Monday, October 27, 2008

Aunty Christ is neither pretty nor is she a girl

You wake up in the morning, and the knot in your stomach is still there. The clock reads 4:14 A.M., and the first cogent thought of the day is just this: Fear. Your company will fire you. You will run out of money. You will get thrown out of your home. You will not be able to find another job. You will not be able to find another house to rent. You will not be able to pay your bills.

It is impossible to get back to sleep. But it’s dark, and if you get up now you’ll be tired as well as worried. You flip onto your stomach and push your hand through your hair twice, to move it away from your face. Everything is all right for now. There are a few people in your department who are sure to be fired before you. Maybe you can find another job.

At 5:08 you wake again, and this time the fear in your stomach is insistent. This has been the start of every day for the past six months. Or more. Maybe forever.

When you started working from home, you told yourself that things would improve. You would have more time to yourself. No more packing a lunch. No more driving. More time to walk the dogs. Maybe you could take a class in conversational Italian—who knows? And no more afternoons spent listening to your deskmate’s dire warnings about the company’s future. The company wants to send its employees home as a money-saving measure. First you got the email asking employees to please turn off any lights they weren’t using in the office, and then managers actually started turning off overhead lights as people were still working. Now that the office is down to a manageable size, it will move to a cheaper site, packing its files for storage in a cheaper state and its remaining staff into even smaller, even draftier cubicles. But working for a dying industry from home has its own pitfalls.

While it’s true that the first week you were still showering in the morning and managing to put yourself every day into some semblance of an outfit that could be worn on the street, the second and third weeks of working from home were marked by lunchtime showers, every other day sometimes. By now, you shower in the evenings, and change from pajamas into clean pajamas, from slippers to socks. You can’t even think why conversational Italian sounded interesting. Now you think, maybe you can start taking walks in the evening. Maybe cleaning the house would be interesting. The time saved by not packing lunch, not driving, never materializes. Where does it go? It slips unnoticed through the crack of your office door, into the pockets of your fleece pants, into the deepening crease between your eyes.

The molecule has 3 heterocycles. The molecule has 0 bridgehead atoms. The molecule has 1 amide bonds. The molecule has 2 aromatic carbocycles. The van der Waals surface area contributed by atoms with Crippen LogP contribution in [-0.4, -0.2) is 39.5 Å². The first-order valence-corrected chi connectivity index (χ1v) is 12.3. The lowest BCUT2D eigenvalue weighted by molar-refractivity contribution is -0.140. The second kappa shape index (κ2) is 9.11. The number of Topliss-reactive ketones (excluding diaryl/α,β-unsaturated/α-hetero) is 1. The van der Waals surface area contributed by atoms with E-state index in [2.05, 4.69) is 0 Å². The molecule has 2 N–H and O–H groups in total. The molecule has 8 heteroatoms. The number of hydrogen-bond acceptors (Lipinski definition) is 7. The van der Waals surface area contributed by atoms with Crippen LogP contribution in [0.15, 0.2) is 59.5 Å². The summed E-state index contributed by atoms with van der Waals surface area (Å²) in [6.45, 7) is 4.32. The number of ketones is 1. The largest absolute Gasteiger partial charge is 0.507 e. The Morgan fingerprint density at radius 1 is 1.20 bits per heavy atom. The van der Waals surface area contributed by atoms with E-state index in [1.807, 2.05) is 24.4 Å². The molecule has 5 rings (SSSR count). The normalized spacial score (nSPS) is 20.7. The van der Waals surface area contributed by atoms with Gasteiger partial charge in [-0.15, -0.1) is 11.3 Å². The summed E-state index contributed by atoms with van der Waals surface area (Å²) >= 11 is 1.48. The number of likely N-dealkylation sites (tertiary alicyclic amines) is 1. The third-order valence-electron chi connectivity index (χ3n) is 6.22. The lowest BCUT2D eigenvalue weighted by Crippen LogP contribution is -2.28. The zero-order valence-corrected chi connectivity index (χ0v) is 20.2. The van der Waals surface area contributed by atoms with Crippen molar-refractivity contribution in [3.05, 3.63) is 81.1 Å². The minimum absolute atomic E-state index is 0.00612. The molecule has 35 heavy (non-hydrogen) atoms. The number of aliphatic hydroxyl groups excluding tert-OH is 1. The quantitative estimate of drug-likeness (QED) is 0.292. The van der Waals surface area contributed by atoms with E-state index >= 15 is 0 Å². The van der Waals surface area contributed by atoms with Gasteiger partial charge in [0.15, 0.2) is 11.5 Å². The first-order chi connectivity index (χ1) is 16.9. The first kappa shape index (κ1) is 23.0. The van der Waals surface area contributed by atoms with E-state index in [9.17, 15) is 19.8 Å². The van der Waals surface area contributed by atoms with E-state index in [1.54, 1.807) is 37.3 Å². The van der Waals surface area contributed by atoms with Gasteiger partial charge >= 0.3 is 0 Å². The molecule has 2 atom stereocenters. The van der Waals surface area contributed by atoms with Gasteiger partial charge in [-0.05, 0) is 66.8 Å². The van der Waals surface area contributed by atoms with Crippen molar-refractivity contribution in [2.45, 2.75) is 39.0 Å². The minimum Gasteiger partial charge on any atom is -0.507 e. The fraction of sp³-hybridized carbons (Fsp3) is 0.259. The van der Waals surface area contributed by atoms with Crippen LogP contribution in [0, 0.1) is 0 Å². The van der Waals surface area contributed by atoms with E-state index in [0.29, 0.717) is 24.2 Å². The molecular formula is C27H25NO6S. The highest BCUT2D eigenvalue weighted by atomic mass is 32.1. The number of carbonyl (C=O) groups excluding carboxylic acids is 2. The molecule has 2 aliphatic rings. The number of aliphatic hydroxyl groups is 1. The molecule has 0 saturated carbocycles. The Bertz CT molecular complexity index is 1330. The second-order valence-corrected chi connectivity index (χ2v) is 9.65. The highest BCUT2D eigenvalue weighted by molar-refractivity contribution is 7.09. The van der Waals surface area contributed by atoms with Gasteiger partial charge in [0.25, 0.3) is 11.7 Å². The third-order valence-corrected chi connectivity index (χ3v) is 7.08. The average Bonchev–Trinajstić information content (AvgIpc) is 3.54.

Two weeks ago, your work load was unmanageable, and your boss told your department that if everyone continued to fall behind the company would take the work away and give it to another office that could manage getting files out in time. Today, there are eight available files, then ten, then six, then none. You email your former deskmate: “What are you doing?” He’s alone. The boys left about an hour an a half ago, just after your boss did. Your boss went to his friend’s house to help him fix his water heater. “At least the economy is strong,” your friend writes. “All the companies are begging for examiners. We can probably just walk in anywhere and they’d let us work there.” Your boss’ friend’s pilot light was out. He was out of the office for two hours fixing it.

The elder statesman of the office, a man from California, who moved to your city for his job, is hung over again, your friend emails. He’s in his 60s, probably close to retirement age. You imagine he’s sick of watching his 401(k) shrink day after day. He’s sick of taking jobs with no security. He’s sick of four decades of expertise being unappreciated and overlooked in favor of cheaper, dumber labor. You are too. He cushions his fear with alcohol, apparently. You do too.

A few nights ago, over a couple of beers, you watched a show called “Office Tigers,” a documentary about a company in India that provides office support for American businesses. In a scene where some of the workers are being groomed for management positions, they are asked what makes them better than the American workers they replace. In America, one says, everyone has insurance from the government so they don’t need to work. Another says that American workers listen to headphones and eat popcorn at their desks, and this apparently makes them bad workers. You enjoy popcorn, occasionally.